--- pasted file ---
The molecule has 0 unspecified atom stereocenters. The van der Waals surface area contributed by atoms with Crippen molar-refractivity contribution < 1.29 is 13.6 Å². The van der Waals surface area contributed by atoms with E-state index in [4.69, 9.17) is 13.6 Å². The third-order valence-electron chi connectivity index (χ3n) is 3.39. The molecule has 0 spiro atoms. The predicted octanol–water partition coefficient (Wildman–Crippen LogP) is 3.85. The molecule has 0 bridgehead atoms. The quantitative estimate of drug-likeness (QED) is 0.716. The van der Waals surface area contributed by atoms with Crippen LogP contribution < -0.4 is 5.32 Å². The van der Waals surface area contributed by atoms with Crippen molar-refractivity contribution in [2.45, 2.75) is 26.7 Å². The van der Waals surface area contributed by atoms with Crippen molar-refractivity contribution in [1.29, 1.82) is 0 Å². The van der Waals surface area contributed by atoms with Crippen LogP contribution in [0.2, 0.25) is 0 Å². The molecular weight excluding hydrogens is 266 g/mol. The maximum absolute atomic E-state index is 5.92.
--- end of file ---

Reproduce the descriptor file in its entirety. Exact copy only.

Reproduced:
The molecule has 0 unspecified atom stereocenters. The van der Waals surface area contributed by atoms with Crippen molar-refractivity contribution < 1.29 is 13.6 Å². The van der Waals surface area contributed by atoms with E-state index in [4.69, 9.17) is 13.6 Å². The third-order valence-electron chi connectivity index (χ3n) is 3.39. The molecule has 0 spiro atoms. The predicted octanol–water partition coefficient (Wildman–Crippen LogP) is 3.85. The molecule has 0 bridgehead atoms. The quantitative estimate of drug-likeness (QED) is 0.716. The van der Waals surface area contributed by atoms with Crippen LogP contribution < -0.4 is 5.32 Å². The van der Waals surface area contributed by atoms with Crippen molar-refractivity contribution in [2.45, 2.75) is 26.7 Å². The van der Waals surface area contributed by atoms with Crippen molar-refractivity contribution in [1.29, 1.82) is 0 Å². The van der Waals surface area contributed by atoms with Crippen LogP contribution in [0.2, 0.25) is 0 Å². The molecular weight excluding hydrogens is 266 g/mol. The maximum absolute atomic E-state index is 5.92.